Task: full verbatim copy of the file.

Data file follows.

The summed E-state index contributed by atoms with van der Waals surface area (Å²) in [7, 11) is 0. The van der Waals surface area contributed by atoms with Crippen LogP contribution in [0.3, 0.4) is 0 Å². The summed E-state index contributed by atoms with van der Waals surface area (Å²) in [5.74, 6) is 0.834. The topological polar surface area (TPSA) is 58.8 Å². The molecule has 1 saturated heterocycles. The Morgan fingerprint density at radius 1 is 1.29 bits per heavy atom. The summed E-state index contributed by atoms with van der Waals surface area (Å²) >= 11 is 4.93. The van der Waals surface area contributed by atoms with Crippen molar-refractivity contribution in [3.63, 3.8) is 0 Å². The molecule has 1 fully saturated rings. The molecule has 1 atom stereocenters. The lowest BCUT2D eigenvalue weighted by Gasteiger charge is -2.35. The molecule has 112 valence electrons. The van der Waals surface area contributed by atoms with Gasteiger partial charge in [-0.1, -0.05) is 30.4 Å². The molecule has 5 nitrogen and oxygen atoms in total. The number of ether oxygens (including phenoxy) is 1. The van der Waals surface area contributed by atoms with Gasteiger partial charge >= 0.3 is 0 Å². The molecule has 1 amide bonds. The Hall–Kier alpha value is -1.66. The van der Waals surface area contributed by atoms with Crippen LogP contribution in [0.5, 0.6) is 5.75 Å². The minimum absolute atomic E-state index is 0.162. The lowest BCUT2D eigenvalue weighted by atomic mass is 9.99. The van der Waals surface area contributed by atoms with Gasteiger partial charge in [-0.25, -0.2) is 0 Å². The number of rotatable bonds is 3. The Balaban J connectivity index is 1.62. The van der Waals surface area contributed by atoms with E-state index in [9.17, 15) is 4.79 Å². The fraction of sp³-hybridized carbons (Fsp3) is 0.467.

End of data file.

The summed E-state index contributed by atoms with van der Waals surface area (Å²) in [7, 11) is 0. The van der Waals surface area contributed by atoms with Crippen LogP contribution in [0.3, 0.4) is 0 Å². The summed E-state index contributed by atoms with van der Waals surface area (Å²) in [5.74, 6) is 0.834. The topological polar surface area (TPSA) is 58.8 Å². The molecule has 1 saturated heterocycles. The Morgan fingerprint density at radius 1 is 1.29 bits per heavy atom. The summed E-state index contributed by atoms with van der Waals surface area (Å²) >= 11 is 4.93. The van der Waals surface area contributed by atoms with Crippen molar-refractivity contribution in [3.63, 3.8) is 0 Å². The molecule has 1 fully saturated rings. The molecule has 1 atom stereocenters. The lowest BCUT2D eigenvalue weighted by Gasteiger charge is -2.35. The molecule has 112 valence electrons. The van der Waals surface area contributed by atoms with Gasteiger partial charge in [-0.1, -0.05) is 30.4 Å². The molecule has 5 nitrogen and oxygen atoms in total. The number of ether oxygens (including phenoxy) is 1. The van der Waals surface area contributed by atoms with Gasteiger partial charge >= 0.3 is 0 Å². The molecule has 1 amide bonds. The Hall–Kier alpha value is -1.66. The van der Waals surface area contributed by atoms with Crippen LogP contribution in [0.5, 0.6) is 5.75 Å². The minimum absolute atomic E-state index is 0.162. The lowest BCUT2D eigenvalue weighted by atomic mass is 9.99. The van der Waals surface area contributed by atoms with Gasteiger partial charge in [-0.25, -0.2) is 0 Å². The number of rotatable bonds is 3. The Balaban J connectivity index is 1.62. The van der Waals surface area contributed by atoms with E-state index in [9.17, 15) is 4.79 Å². The fraction of sp³-hybridized carbons (Fsp3) is 0.467.